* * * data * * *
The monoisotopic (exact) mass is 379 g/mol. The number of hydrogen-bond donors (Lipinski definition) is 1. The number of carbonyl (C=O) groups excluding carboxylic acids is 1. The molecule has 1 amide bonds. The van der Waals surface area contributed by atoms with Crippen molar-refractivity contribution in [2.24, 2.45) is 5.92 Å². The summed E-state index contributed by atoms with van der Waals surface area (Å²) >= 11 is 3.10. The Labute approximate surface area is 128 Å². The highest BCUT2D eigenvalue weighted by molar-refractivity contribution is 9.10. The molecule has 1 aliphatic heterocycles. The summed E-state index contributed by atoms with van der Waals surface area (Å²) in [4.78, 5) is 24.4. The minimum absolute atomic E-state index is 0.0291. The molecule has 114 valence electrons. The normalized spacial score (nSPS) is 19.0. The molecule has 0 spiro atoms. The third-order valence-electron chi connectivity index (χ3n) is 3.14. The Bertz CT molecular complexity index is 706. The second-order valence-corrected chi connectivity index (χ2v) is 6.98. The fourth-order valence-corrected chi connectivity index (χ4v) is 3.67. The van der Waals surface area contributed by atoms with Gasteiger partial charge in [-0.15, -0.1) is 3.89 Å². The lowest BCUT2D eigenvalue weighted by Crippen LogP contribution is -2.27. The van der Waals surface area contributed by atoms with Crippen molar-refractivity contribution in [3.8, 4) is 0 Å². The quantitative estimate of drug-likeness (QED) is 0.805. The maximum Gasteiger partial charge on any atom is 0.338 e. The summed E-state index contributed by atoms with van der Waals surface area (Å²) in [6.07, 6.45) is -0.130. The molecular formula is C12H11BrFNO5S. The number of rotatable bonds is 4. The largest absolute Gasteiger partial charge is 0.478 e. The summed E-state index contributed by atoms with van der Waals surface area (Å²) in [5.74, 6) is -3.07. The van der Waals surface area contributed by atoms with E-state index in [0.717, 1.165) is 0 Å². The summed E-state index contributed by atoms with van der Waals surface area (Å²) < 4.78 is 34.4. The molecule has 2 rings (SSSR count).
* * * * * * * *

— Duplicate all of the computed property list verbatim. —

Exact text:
The monoisotopic (exact) mass is 379 g/mol. The number of hydrogen-bond donors (Lipinski definition) is 1. The number of carbonyl (C=O) groups excluding carboxylic acids is 1. The molecule has 1 amide bonds. The van der Waals surface area contributed by atoms with Crippen molar-refractivity contribution in [2.24, 2.45) is 5.92 Å². The summed E-state index contributed by atoms with van der Waals surface area (Å²) >= 11 is 3.10. The Labute approximate surface area is 128 Å². The highest BCUT2D eigenvalue weighted by molar-refractivity contribution is 9.10. The molecule has 1 aliphatic heterocycles. The summed E-state index contributed by atoms with van der Waals surface area (Å²) in [4.78, 5) is 24.4. The minimum absolute atomic E-state index is 0.0291. The molecule has 114 valence electrons. The normalized spacial score (nSPS) is 19.0. The molecule has 0 spiro atoms. The third-order valence-electron chi connectivity index (χ3n) is 3.14. The Bertz CT molecular complexity index is 706. The second-order valence-corrected chi connectivity index (χ2v) is 6.98. The fourth-order valence-corrected chi connectivity index (χ4v) is 3.67. The van der Waals surface area contributed by atoms with Gasteiger partial charge in [-0.15, -0.1) is 3.89 Å². The lowest BCUT2D eigenvalue weighted by Crippen LogP contribution is -2.27. The van der Waals surface area contributed by atoms with Crippen molar-refractivity contribution in [3.8, 4) is 0 Å². The quantitative estimate of drug-likeness (QED) is 0.805. The maximum Gasteiger partial charge on any atom is 0.338 e. The summed E-state index contributed by atoms with van der Waals surface area (Å²) in [6.07, 6.45) is -0.130. The molecular formula is C12H11BrFNO5S. The number of rotatable bonds is 4. The largest absolute Gasteiger partial charge is 0.478 e. The summed E-state index contributed by atoms with van der Waals surface area (Å²) in [5.74, 6) is -3.07. The van der Waals surface area contributed by atoms with E-state index in [0.717, 1.165) is 0 Å². The summed E-state index contributed by atoms with van der Waals surface area (Å²) < 4.78 is 34.4. The molecule has 2 rings (SSSR count).